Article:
Coast Guard Commandant Appears on CNN Newsroom

Admiral Allen appeared on CNN Newsroom today before heading up to the Academy to chew out the cadets. Here’s the transcript.

KYRA PHILLIPS, CNN ANCHOR: The man in charge of the Coast Guard tells me he’s disappointed. Knowing him as I do, that’s a bit of an understatement. He’s Admiral Thad Allen, U.S. Coast Guard commandant, and he joins me now live from Washington, D.C.

Admiral, thanks for being with me.


PHILLIPS: I want to go back to that e-mail that you sent out to the entire U.S. Coast Guard. We heard a little bit about it in the piece that I just did to set you up, but you made it very clear that this is behavior that you are not going to tolerate at all.

Tell me what you’re going to say to the cadets today as you travel to the academy.

ALLEN: Well, Kyra, the events that occurred are absolutely against our core values, as you stated. But they’re very inconsistent with the mission of the Coast Guard, a real humanitarian service. We save people’s lives.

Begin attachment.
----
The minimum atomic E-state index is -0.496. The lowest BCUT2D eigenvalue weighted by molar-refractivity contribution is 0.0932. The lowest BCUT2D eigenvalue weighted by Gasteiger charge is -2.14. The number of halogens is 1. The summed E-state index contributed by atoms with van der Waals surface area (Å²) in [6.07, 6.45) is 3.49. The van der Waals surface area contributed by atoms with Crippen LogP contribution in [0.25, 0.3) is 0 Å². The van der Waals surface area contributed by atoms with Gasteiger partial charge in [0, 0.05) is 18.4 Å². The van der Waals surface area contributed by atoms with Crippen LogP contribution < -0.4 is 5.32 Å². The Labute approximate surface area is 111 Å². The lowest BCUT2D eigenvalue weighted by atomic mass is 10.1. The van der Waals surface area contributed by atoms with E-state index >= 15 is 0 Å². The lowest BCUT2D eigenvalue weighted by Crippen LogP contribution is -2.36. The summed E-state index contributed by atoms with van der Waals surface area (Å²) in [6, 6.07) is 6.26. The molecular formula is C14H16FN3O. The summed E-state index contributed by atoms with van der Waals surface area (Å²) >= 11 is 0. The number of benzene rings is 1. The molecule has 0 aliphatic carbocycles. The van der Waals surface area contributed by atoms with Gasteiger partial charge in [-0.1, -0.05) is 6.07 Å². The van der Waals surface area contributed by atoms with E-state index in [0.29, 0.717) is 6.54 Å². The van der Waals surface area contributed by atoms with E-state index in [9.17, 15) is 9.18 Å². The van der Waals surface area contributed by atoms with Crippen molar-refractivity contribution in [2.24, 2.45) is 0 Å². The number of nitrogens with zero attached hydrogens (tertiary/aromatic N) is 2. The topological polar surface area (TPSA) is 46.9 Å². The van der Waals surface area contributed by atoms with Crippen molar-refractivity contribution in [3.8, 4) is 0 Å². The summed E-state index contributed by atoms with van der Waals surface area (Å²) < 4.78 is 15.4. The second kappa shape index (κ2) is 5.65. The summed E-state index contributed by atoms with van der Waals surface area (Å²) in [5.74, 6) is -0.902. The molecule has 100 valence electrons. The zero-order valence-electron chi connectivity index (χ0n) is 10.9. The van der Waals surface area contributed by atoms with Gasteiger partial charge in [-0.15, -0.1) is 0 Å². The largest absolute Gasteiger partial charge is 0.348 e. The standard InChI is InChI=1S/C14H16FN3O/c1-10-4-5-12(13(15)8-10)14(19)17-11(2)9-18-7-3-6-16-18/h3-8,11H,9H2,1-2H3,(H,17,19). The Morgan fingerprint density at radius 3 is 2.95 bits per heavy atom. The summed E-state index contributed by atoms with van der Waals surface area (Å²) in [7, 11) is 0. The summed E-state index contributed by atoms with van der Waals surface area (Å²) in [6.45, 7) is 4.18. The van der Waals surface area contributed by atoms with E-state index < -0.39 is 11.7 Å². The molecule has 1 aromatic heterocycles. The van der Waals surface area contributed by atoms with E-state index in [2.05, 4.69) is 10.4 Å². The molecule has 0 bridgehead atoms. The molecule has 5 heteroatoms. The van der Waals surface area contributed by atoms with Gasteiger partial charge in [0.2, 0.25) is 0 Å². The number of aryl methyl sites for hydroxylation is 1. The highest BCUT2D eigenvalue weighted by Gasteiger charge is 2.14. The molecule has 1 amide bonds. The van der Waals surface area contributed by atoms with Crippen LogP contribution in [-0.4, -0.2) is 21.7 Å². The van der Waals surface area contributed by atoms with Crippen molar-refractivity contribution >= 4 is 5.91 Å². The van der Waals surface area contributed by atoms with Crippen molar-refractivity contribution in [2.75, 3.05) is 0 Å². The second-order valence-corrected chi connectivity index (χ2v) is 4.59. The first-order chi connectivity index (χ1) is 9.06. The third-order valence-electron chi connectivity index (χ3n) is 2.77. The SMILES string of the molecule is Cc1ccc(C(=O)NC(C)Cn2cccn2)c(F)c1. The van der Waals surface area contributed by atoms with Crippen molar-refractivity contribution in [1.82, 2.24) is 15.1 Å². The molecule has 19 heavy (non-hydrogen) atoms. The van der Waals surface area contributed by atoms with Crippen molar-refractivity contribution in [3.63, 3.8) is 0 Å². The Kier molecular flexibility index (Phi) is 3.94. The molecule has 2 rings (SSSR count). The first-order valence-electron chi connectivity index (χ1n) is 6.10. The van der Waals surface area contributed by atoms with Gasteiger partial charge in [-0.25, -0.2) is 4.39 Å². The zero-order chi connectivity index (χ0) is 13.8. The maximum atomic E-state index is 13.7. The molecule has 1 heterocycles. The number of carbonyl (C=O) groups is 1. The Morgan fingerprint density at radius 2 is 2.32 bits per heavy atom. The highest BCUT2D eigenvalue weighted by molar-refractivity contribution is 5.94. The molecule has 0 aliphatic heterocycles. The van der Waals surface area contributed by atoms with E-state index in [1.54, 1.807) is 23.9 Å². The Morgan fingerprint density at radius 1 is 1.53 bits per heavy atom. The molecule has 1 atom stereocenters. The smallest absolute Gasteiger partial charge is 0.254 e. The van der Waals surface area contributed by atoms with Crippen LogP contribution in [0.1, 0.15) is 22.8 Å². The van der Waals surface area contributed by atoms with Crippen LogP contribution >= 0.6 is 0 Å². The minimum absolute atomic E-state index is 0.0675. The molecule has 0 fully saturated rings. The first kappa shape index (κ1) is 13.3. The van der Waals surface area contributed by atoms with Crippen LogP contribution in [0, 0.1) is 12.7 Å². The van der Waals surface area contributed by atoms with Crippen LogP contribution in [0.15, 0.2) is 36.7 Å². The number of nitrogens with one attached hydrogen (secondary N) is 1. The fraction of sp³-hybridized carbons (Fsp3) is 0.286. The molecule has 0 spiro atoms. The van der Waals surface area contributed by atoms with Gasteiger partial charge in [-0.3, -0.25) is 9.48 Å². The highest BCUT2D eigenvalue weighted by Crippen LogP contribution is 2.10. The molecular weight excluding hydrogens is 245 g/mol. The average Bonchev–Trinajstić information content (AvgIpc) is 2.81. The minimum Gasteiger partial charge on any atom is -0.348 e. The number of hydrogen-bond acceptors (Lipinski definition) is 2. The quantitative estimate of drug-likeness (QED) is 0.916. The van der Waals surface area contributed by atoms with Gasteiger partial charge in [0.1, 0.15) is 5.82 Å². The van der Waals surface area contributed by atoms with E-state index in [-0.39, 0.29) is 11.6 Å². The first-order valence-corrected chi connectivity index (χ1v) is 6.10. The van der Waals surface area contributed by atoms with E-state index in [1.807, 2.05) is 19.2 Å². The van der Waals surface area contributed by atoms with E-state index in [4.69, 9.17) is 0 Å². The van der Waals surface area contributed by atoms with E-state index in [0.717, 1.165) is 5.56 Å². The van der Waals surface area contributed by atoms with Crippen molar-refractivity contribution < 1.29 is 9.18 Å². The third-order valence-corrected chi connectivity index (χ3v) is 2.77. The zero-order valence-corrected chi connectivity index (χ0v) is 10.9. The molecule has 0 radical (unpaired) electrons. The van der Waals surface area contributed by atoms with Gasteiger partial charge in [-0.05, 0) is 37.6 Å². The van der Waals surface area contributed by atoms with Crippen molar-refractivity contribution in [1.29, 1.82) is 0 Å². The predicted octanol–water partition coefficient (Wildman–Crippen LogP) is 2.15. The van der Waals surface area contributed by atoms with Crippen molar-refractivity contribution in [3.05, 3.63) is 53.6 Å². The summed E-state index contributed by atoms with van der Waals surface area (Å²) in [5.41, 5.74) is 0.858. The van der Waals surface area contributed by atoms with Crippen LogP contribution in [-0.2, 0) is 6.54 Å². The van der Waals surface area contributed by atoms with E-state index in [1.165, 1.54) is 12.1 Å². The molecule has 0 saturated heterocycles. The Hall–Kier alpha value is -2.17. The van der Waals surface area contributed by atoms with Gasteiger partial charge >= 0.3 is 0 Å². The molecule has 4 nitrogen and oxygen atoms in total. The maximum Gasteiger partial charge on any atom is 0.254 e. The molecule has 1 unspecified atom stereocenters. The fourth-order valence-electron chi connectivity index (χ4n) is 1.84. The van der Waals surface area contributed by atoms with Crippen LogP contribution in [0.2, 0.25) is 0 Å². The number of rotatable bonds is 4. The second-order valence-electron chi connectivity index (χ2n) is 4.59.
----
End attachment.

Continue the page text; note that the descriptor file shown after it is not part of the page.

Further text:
We have to watch out for each other when we’re doing rescue operations and the country expects that we’re going to perform to a high level. You cannot do that when you create these types of environments, and I won’t tolerate it and I don’t expect my people to either.

PHILLIPS: So tell me what the Coast Guard is doing right now about this criminal investigation into these two incidents involving nooses.

ALLEN: Well, Kyra, at the time of the incidents, we did what was called an admin investigation or a preliminary inquiry. That didn’t produce any results. So now we have a criminal investigation under way, and currently there are 13 agents at the Coast Guard Academy conducting interviews.

PHILLIPS: All right. Admiral, stay with me. We’re going to take a quick break. We’re going to continue this interview.

PHILLIPS: I’m going to continue my interview now. We’re talking about hate symbols, unspoken threats, and where these threats are being made.

Two nooses, two hateful messages sent to a Coast Guard cadet and a civil rights officer at the Coast Guard Academy.

Joining us again live, Admiral Thad Allen, the U.S. Coast Guard commandant.

Sir, we talked about the fact that you are headed to the academy to address cadets today, that you will not tolerate this kind of behavior.